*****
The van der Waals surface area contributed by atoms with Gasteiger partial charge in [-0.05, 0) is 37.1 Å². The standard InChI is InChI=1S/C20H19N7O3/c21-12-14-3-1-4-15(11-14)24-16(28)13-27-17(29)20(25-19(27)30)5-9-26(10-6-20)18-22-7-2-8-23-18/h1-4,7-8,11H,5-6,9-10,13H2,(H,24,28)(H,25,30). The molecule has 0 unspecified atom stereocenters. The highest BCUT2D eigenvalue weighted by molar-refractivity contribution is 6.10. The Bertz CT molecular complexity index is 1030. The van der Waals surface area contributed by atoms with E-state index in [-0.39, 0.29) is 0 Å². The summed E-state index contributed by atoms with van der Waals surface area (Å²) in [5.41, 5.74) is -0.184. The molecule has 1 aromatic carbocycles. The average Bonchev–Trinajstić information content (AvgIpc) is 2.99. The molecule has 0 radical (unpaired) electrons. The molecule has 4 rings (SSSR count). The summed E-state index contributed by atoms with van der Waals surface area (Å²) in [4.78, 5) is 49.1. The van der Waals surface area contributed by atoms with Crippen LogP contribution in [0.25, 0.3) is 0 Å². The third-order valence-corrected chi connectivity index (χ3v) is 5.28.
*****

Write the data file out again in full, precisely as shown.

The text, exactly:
The van der Waals surface area contributed by atoms with Gasteiger partial charge in [-0.05, 0) is 37.1 Å². The standard InChI is InChI=1S/C20H19N7O3/c21-12-14-3-1-4-15(11-14)24-16(28)13-27-17(29)20(25-19(27)30)5-9-26(10-6-20)18-22-7-2-8-23-18/h1-4,7-8,11H,5-6,9-10,13H2,(H,24,28)(H,25,30). The molecule has 0 unspecified atom stereocenters. The highest BCUT2D eigenvalue weighted by molar-refractivity contribution is 6.10. The Bertz CT molecular complexity index is 1030. The van der Waals surface area contributed by atoms with E-state index in [-0.39, 0.29) is 0 Å². The summed E-state index contributed by atoms with van der Waals surface area (Å²) in [5.41, 5.74) is -0.184. The molecule has 1 aromatic carbocycles. The average Bonchev–Trinajstić information content (AvgIpc) is 2.99. The molecule has 0 radical (unpaired) electrons. The molecule has 4 rings (SSSR count). The summed E-state index contributed by atoms with van der Waals surface area (Å²) in [4.78, 5) is 49.1. The van der Waals surface area contributed by atoms with Crippen LogP contribution in [0.25, 0.3) is 0 Å². The third-order valence-corrected chi connectivity index (χ3v) is 5.28.